Jane Austen! With magic! I need to get better at writing summaries.
Jane Ellsworth lives in a world that’s pretty much like Regency England, with one big difference: glamour, the ability to use magic to manipulate the light and create fantastical illusions. Jane is a very skilled glamourist, but aside from that she’s plain and has no other accomplishments that could net her a husband, so at the ripe old age of 28 she’s resigned herself to a life of spinsterhood. (The careful reader, who has already noticed that this book is marked as romance, is free to laugh now.)
But this is not your cut-and-paste Regency romance, where the heroine spends most of the book swooning over the designated love interest. In fact I didn’t catch on who was the designated love interest until later in the book: there are a couple different eligible young men and for a while it felt like Jane could have ended up with either of them. It wasn’t a love triangle in the usual sense, more like the realistic situation of a girl meeting two guys and trying to figure out which one she likes.
The romance is just one part of the book, too, Jane’s family and her study of glamour also play a very important role. Overall this was a great first book in a series.
…However. Unfortunately I don’t think the next two books lived up to Shades of Milk and Honey. They rely too much on the “novelty” of glamour (which after three books isn’t much of a novelty at all) and the characters don’t develop much, becoming rather flat. They’re still enjoyable reads, but not quite as good. I’m not going to review them separately (I read them back to back and some of the details are muddied in my mind) but here they are. The fourth book Valour and Vanity is coming out in April.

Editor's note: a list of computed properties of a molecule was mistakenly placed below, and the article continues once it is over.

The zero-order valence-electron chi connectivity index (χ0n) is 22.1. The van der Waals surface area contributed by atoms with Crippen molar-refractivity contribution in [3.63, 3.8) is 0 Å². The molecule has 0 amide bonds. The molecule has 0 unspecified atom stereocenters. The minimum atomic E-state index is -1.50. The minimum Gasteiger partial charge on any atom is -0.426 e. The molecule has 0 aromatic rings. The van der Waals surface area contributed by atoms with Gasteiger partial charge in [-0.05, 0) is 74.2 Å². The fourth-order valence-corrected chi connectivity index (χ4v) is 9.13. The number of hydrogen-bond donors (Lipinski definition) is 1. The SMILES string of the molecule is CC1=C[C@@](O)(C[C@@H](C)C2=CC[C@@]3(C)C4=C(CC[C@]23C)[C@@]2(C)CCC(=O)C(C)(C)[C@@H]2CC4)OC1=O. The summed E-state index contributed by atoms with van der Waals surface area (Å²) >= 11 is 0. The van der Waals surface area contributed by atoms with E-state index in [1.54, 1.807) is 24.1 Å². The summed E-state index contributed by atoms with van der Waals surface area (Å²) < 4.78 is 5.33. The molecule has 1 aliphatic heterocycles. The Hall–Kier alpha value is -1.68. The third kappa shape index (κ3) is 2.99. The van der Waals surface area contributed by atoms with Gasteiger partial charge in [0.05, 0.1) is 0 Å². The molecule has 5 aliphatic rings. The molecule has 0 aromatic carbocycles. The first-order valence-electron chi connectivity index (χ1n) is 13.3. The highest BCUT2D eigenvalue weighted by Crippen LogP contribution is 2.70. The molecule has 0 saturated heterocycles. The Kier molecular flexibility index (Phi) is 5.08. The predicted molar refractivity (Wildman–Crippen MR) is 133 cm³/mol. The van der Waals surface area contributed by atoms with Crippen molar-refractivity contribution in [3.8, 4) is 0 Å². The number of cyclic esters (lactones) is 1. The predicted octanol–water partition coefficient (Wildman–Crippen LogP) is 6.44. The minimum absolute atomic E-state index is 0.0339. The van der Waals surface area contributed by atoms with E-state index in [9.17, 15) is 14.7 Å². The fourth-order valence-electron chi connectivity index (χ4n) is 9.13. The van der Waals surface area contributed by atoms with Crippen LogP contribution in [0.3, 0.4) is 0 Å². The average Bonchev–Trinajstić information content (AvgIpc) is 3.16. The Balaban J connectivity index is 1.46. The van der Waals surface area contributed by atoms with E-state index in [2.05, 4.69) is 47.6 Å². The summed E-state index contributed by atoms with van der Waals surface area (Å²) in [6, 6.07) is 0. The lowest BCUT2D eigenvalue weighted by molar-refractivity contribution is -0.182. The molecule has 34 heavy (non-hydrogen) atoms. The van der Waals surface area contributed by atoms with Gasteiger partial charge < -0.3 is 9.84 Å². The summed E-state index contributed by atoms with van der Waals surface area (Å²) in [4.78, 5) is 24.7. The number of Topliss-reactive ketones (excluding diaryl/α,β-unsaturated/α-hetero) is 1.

Jane and her husband, whose name is kind of spoilerific if you haven’t read the first book, go to Belgium for their honeymoon. However, this being a Regency novel, there is political turmoil because of Napoleon. The back cover does a wonderful job of spoiling a plot point that happens towards the end of the book so let’s just say that the unstable political situation doesn’t make for a restful holiday — though it does make for a decent plot, otherwise it would have been rather dull.
Jane and her husband, who remains unnamed in this review even though you’ll probably realize who he is as soon as he shows up in the first book, and then you’ll think me stupid for not having figured it out… Wait, who even is the guy on the cover? Are the covers also getting progressively worse? Anyway, more stuff about glamour happens. Jane’s sister Melody appears quite a lot; in the first book she was quite flat but in this book she’s shown to be a much better person than I (or Jane) gave her credit for, so yay for sisters in books.